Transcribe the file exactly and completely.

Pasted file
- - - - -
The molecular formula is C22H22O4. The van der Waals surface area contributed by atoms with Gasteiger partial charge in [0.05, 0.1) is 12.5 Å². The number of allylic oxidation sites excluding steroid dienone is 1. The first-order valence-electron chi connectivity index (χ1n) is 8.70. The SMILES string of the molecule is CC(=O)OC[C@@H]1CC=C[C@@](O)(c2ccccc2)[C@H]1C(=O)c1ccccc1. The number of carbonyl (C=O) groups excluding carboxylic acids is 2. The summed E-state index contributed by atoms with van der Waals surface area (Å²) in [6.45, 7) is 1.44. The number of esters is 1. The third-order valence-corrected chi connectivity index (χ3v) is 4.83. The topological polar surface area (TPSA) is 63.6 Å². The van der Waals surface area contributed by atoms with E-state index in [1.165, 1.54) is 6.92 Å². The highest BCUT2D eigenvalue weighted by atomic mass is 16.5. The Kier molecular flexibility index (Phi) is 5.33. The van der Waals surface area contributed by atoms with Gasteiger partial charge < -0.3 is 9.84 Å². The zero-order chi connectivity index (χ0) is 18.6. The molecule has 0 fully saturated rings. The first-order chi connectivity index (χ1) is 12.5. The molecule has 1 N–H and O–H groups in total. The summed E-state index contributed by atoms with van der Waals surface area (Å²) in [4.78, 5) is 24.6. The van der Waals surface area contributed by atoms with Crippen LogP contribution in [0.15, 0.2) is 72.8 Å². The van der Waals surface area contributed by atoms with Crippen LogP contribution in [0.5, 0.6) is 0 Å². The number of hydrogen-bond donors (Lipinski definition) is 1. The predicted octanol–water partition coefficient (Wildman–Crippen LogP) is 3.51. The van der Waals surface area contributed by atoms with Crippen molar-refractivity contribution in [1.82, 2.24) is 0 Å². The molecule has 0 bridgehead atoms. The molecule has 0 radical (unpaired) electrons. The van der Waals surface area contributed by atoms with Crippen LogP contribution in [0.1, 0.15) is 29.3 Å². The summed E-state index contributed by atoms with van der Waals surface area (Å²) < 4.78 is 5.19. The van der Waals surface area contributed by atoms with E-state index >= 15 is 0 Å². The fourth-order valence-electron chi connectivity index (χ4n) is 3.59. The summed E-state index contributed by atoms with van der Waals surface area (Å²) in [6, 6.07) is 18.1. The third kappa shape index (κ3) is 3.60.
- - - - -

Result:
The molecular formula is C22H22O4. The van der Waals surface area contributed by atoms with Gasteiger partial charge in [0.05, 0.1) is 12.5 Å². The number of allylic oxidation sites excluding steroid dienone is 1. The first-order valence-electron chi connectivity index (χ1n) is 8.70. The SMILES string of the molecule is CC(=O)OC[C@@H]1CC=C[C@@](O)(c2ccccc2)[C@H]1C(=O)c1ccccc1. The number of carbonyl (C=O) groups excluding carboxylic acids is 2. The summed E-state index contributed by atoms with van der Waals surface area (Å²) in [6.45, 7) is 1.44. The number of esters is 1. The third-order valence-corrected chi connectivity index (χ3v) is 4.83. The topological polar surface area (TPSA) is 63.6 Å². The van der Waals surface area contributed by atoms with E-state index in [1.165, 1.54) is 6.92 Å². The highest BCUT2D eigenvalue weighted by atomic mass is 16.5. The Kier molecular flexibility index (Phi) is 5.33. The van der Waals surface area contributed by atoms with Gasteiger partial charge < -0.3 is 9.84 Å². The zero-order chi connectivity index (χ0) is 18.6. The molecule has 0 fully saturated rings. The first-order chi connectivity index (χ1) is 12.5. The molecule has 1 N–H and O–H groups in total. The summed E-state index contributed by atoms with van der Waals surface area (Å²) in [4.78, 5) is 24.6. The van der Waals surface area contributed by atoms with Crippen LogP contribution in [0.15, 0.2) is 72.8 Å². The van der Waals surface area contributed by atoms with Crippen LogP contribution in [0.5, 0.6) is 0 Å². The number of hydrogen-bond donors (Lipinski definition) is 1. The predicted octanol–water partition coefficient (Wildman–Crippen LogP) is 3.51. The van der Waals surface area contributed by atoms with Crippen molar-refractivity contribution in [1.82, 2.24) is 0 Å². The molecule has 0 bridgehead atoms. The molecule has 0 radical (unpaired) electrons. The van der Waals surface area contributed by atoms with Crippen LogP contribution in [0.1, 0.15) is 29.3 Å². The summed E-state index contributed by atoms with van der Waals surface area (Å²) < 4.78 is 5.19. The van der Waals surface area contributed by atoms with E-state index >= 15 is 0 Å². The fourth-order valence-electron chi connectivity index (χ4n) is 3.59. The summed E-state index contributed by atoms with van der Waals surface area (Å²) in [6, 6.07) is 18.1. The third kappa shape index (κ3) is 3.60.